Joris Minne: Wagamama
Commercial food chains rarely offer fine dining, so is this experience bearable?
All good things come to Belfast in the end. Starbucks coffee, Urban Outfitters, international cruise ships, crackle nail polish all are mainstream features of our daily lives. Yet less than five years ago we could only dream of these.
Wagamama, the most famous noodle bar chain of them all and blessed with a hint of urban glamour, is so well established in Belfast after only a year, it now does home deliveries.
A restaurant which majors on noodles is not aiming to blind its clientele with brilliance. So long as the noodles are not overcooked, that there’s enough of a difference for a diner to make some distinction between the different noodle dishes, you can’t really go wrong.
The thing about commercial food chains is that they are neither brilliant nor hopeless. PizzaExpress and Nando’s are better than average at making pizzas and barbecuing chicken. Burger chains can occasionally hit a higher note too. I had the best ever McDonald’s during the holidays where the “Big Tasty” summer special burger was not at all bad.
Few other chains, however, achieve above-average marks. Wagamama should be good. There are hundreds of Wagamama restaurants in 18 different countries (although not in Asia). Its branding is spectacularly attractive, its dining rooms democratic, bright, benched and funky and the front of house staff, by and large, are slick and friendly.
But the food is not great. Twice have I hauled the Minnes and friends to Wagamama in Belfast’s Victoria Square and twice have we been left to wipe the disappointment from our lips with the star-branded paper napkins. Lunch at Wagamama last week failed to raise the outlook and all I found was the same consistency as the first two visits — pleasant service and comfortable room (despite the bolted down, communal benches), but so-so food.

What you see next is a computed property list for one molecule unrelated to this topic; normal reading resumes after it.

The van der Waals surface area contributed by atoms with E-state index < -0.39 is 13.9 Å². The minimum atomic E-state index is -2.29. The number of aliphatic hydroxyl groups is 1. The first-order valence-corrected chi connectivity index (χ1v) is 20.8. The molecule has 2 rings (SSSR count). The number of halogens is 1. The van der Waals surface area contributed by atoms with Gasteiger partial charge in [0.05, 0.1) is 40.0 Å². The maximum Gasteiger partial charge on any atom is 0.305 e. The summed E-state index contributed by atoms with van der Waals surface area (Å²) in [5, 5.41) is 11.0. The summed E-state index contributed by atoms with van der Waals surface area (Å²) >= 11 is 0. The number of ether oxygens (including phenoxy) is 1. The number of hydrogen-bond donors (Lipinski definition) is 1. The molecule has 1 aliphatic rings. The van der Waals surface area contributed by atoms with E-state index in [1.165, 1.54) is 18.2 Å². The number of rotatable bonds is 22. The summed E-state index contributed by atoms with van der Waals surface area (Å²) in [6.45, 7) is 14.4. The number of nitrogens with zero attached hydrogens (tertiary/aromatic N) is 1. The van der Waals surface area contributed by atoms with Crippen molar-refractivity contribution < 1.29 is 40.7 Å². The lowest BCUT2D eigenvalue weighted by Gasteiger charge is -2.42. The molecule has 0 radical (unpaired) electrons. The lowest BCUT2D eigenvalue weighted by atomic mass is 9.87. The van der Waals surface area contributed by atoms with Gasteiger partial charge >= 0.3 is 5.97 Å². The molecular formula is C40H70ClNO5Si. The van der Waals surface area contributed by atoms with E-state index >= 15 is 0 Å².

If, however, you’re under ten years old, you will love Wagamama. On Wednesday lunchtime there were 11 children with their families at various tables. They ate like gluttenous angels and clearly loved the stuff. Also, every dish on the menu is identified by a number. Children love this too. It means they can order a 702 (bottle of ice-cold Kirin beer — Japan’s prime brew) before their parents have caught on.
As soon as I bit into the deep fried duck dumplings (number 65) I knew why. There was crispiness, soft warmth and a plum sauce so sweet as to strip the chrome off a flicker’s handlebars.
The sweetness is overwhelming in other dishes too. While the plum sauce had the kind of depth you’d get out of banana flavoured chewing gum, the teriyaki soba noodles, meant to be spicy with chilli, garlic, ginger and onion, also caused some surprise each time I bit into coriander stalks which tasted intensely floral and perfumed.
That aside, the flavours were not so bland as to be dismissed but they were disappointingly muted considering the five chefs on the other side of the 40ft kitchen counter seemed to be continually chopping up, flash frying and steaming fresh stuff for that just-made-there-now enjoyment.
This is where corporate constraints dictate the product. A Wagamama meal should be exactly the same in Belfast as in Turkey.
In the meantime, Wagamama Belfast could lift itself out of the average Joe zone without running into trouble with the corporate brand police.
They could ditch the terrible soundtracks which are self conscious and based on a clunky mix of Ibiza chill-out sounds and rhythmic world music designed to upset and inspire nobody. It ended up sounding like a medley of signature tunes from bad Mexican daytime telly. The second thing to do is change the ventilation system. I wore a new suit last Wednesday and worried about the hot hoy sin molecules rising from the woks and impregnating the fabric.
But thousands of Wagamama lovers can’t be wrong. The laid-back atmosphere, clean and bright décor and admirably socialist principles expressed through the red branded T-shirts worn by the staff (and available for sale at £15.95 with ‘Belfast’ incorporated) make it as heavenly for children as the other bright and inoffensive food chains.
Ultimately, this is to be encouraged in the same way as PizzaExpress and Nando’s because, after all, it succeeds in providing the first step to the pleasures of eating out.
Duck gyoza (dumplings).............£5.95
Teriyaki soba noodles...............£11.25
Victoria Square, Belfast BT1 4QG
Tel: 028 9023 6098